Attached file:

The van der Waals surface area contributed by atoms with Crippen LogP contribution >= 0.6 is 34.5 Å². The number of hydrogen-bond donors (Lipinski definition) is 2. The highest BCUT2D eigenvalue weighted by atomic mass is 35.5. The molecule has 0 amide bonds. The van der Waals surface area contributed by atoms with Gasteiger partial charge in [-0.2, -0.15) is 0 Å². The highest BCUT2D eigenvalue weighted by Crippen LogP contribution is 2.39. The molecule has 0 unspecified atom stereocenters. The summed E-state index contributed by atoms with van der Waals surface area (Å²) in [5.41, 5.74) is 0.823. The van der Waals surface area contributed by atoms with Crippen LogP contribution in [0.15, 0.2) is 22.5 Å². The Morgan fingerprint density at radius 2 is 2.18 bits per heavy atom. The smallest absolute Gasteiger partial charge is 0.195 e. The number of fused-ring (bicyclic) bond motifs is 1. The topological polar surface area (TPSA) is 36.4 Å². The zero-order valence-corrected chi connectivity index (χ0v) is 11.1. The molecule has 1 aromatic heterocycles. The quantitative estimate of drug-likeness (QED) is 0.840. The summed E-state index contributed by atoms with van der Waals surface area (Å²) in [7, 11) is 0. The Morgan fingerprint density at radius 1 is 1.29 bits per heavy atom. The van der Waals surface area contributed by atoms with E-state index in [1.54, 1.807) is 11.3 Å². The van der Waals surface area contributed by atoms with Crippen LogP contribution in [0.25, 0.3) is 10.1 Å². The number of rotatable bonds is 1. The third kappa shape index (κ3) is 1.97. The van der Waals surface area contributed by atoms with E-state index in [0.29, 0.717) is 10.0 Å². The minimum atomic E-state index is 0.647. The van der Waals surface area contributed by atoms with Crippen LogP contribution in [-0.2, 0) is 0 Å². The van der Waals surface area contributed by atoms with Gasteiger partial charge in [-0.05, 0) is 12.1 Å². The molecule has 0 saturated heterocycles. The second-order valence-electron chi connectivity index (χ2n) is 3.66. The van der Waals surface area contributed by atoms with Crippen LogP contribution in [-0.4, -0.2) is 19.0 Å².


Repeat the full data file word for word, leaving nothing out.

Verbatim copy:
The van der Waals surface area contributed by atoms with Crippen LogP contribution >= 0.6 is 34.5 Å². The number of hydrogen-bond donors (Lipinski definition) is 2. The highest BCUT2D eigenvalue weighted by atomic mass is 35.5. The molecule has 0 amide bonds. The van der Waals surface area contributed by atoms with Gasteiger partial charge in [-0.2, -0.15) is 0 Å². The highest BCUT2D eigenvalue weighted by Crippen LogP contribution is 2.39. The molecule has 0 unspecified atom stereocenters. The summed E-state index contributed by atoms with van der Waals surface area (Å²) in [5.41, 5.74) is 0.823. The van der Waals surface area contributed by atoms with Crippen LogP contribution in [0.15, 0.2) is 22.5 Å². The Morgan fingerprint density at radius 2 is 2.18 bits per heavy atom. The smallest absolute Gasteiger partial charge is 0.195 e. The number of fused-ring (bicyclic) bond motifs is 1. The topological polar surface area (TPSA) is 36.4 Å². The zero-order valence-corrected chi connectivity index (χ0v) is 11.1. The molecule has 1 aromatic heterocycles. The quantitative estimate of drug-likeness (QED) is 0.840. The summed E-state index contributed by atoms with van der Waals surface area (Å²) in [7, 11) is 0. The Morgan fingerprint density at radius 1 is 1.29 bits per heavy atom. The van der Waals surface area contributed by atoms with E-state index in [1.54, 1.807) is 11.3 Å². The van der Waals surface area contributed by atoms with Crippen LogP contribution in [0.25, 0.3) is 10.1 Å². The number of rotatable bonds is 1. The third kappa shape index (κ3) is 1.97. The van der Waals surface area contributed by atoms with E-state index in [0.29, 0.717) is 10.0 Å². The minimum atomic E-state index is 0.647. The van der Waals surface area contributed by atoms with Crippen LogP contribution in [-0.2, 0) is 0 Å². The van der Waals surface area contributed by atoms with Gasteiger partial charge in [-0.05, 0) is 12.1 Å². The molecule has 0 saturated heterocycles. The second-order valence-electron chi connectivity index (χ2n) is 3.66. The van der Waals surface area contributed by atoms with Crippen LogP contribution in [-0.4, -0.2) is 19.0 Å².